FIGURE 1
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Figure 1. Study brain template. Subjects' T1-weighted MRI volumes (n = 69) were non-linearly registered to a common space, and a minimum-deformation template that represented an “average” study brain geometry was constructed. Non-linear warps transforming each subject's native brain geometry to the common study template were calculated, converted to Jacobian determinant fields, and compared across study groups by tensor-based morphometry (TBM).

fMRI Image Acquisition and Denoising

Resting-state fMRI volumes were collected at the spatial resolution of 3.4 × 3.4 × 3.0 mm3 (matrix 64 × 64 × 40), 20% interslice gap, and an interleaved slice acquisition scheme. A total of 250 functional volumes were acquired with a repetition time (TR) of 2,570 ms, echo time (TE) of 33 ms, flip angle of 80°, and scan duration of 11 min. Three pairs of spin-echo echo-planar imaging volumes were also collected with opposing phase-encoding directions (A → P/P → A) for correcting image distortion using FSL topup (34). Subjects were asked to keep their eyes open and not to fall asleep or think about anything in particular. The effect of subject movement was corrected by linear alignment of volumes using mcflirt, and slice-timing correction was then applied using FSL slicetimer. The first six fMRI volumes were omitted to insure stabilization of the longitudinal magnetization, and functional volumes were then high-pass filtered (σ = 50 s) to eliminate low-frequency drifts of the signal. The preprocessed fMRI data were subsequently decomposed into independent spatial components by the melodic ICA algorithm to separate BOLD signals of neural origin from noise components (35). An automated denoising model was trained by manual labeling of components in 20 subjects (10 migraine patients and 10 healthy participants), and the trained model was used to autoclassify noise components of the rest of the study population (36). Time courses of noise components as well as 24 head motion regressors were then partialled out from the data using the non-aggressive approach (37). Finally, functional volumes were brought into the common brain template space by concatenating the subject's fMRIT1 linear transformation matrix with the T1template SyN deformation field (30).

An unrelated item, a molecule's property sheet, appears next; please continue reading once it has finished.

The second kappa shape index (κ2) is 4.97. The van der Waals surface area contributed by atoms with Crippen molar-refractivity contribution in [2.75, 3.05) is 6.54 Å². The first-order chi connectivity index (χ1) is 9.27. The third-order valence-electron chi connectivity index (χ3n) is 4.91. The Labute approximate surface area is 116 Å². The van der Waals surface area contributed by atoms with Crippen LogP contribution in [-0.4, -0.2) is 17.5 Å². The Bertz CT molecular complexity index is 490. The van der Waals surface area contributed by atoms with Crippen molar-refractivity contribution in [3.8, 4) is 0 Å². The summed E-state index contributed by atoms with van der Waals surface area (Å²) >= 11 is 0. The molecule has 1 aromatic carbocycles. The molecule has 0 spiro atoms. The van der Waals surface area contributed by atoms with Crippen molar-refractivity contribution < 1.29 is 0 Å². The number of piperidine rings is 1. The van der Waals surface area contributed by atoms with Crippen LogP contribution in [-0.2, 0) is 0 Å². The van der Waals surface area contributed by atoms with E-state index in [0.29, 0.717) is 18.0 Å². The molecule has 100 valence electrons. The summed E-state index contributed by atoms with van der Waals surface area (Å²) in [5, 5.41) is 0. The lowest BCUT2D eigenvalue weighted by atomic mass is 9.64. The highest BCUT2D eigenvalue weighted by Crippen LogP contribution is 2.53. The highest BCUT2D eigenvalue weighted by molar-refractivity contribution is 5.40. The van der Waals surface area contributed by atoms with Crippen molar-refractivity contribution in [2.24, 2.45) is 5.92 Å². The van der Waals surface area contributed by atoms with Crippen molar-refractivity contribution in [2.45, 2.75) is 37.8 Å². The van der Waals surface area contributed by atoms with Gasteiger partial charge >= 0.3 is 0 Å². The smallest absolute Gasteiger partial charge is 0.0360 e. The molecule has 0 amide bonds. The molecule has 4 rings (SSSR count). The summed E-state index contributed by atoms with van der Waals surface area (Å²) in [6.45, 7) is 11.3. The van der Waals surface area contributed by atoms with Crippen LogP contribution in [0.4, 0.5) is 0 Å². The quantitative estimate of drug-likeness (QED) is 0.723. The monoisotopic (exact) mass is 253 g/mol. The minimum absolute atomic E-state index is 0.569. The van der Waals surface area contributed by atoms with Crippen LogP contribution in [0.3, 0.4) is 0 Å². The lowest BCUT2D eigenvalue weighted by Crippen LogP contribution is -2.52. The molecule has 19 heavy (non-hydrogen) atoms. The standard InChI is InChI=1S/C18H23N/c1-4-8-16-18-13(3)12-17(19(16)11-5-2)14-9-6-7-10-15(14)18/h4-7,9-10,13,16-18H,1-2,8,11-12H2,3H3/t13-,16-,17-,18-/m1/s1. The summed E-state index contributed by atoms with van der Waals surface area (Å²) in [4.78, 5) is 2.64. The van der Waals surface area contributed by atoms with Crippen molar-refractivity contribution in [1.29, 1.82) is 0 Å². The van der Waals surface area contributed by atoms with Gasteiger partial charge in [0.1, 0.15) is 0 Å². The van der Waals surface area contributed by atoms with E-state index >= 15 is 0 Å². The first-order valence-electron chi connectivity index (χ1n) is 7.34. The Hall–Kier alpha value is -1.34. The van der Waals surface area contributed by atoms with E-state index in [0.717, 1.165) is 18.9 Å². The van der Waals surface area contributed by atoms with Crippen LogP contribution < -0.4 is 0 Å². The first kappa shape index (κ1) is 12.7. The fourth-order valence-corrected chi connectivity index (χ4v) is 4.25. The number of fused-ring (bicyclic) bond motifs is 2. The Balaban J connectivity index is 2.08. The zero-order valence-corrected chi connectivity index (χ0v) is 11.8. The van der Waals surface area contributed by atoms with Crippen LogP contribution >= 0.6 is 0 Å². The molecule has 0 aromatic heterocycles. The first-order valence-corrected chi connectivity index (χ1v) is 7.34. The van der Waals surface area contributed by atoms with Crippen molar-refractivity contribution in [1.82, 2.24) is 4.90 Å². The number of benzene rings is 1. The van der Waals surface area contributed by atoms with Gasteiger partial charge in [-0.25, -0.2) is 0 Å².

Independent Component Analysis Decomposition of Intrinsic Brain Networks

The registered fMRI images of the whole study population were decomposed into spatially independent sources by FSL melodic, which linearly separated the data into a preset number of components. The independent component analysis (ICA) spatial maps were then regressed against each subject's denoised functional data to obtain component time courses (38). MELODIC was run four times, decomposing the brain's functional activity into 25, 50, 100, and 200 networks providing different levels of detail. Due to the large memory footprint of the input matrix (202,947 voxels × 16,592 frames), the –migp option was used in group ICA (39).